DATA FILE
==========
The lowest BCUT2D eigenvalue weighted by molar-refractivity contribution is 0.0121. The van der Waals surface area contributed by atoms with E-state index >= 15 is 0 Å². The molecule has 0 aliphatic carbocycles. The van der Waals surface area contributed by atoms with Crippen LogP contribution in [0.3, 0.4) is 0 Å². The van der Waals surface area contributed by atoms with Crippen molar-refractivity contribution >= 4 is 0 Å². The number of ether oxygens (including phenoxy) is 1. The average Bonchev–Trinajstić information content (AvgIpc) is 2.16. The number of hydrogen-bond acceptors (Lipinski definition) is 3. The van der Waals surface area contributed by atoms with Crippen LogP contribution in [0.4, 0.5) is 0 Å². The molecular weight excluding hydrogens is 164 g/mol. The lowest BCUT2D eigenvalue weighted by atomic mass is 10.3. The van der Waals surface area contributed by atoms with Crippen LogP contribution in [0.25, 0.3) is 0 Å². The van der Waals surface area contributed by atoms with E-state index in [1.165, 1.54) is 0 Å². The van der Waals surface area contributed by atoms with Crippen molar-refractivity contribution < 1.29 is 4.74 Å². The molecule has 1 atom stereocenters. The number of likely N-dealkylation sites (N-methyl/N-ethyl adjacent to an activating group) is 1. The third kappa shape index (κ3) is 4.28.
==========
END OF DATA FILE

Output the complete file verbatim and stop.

The lowest BCUT2D eigenvalue weighted by molar-refractivity contribution is 0.0121. The van der Waals surface area contributed by atoms with E-state index >= 15 is 0 Å². The molecule has 0 aliphatic carbocycles. The van der Waals surface area contributed by atoms with Crippen LogP contribution in [0.3, 0.4) is 0 Å². The van der Waals surface area contributed by atoms with Crippen molar-refractivity contribution >= 4 is 0 Å². The number of ether oxygens (including phenoxy) is 1. The average Bonchev–Trinajstić information content (AvgIpc) is 2.16. The number of hydrogen-bond acceptors (Lipinski definition) is 3. The van der Waals surface area contributed by atoms with Crippen LogP contribution in [0.4, 0.5) is 0 Å². The molecular weight excluding hydrogens is 164 g/mol. The lowest BCUT2D eigenvalue weighted by atomic mass is 10.3. The van der Waals surface area contributed by atoms with Crippen LogP contribution in [0.25, 0.3) is 0 Å². The van der Waals surface area contributed by atoms with E-state index in [1.165, 1.54) is 0 Å². The van der Waals surface area contributed by atoms with Crippen molar-refractivity contribution < 1.29 is 4.74 Å². The molecule has 1 atom stereocenters. The number of likely N-dealkylation sites (N-methyl/N-ethyl adjacent to an activating group) is 1. The third kappa shape index (κ3) is 4.28.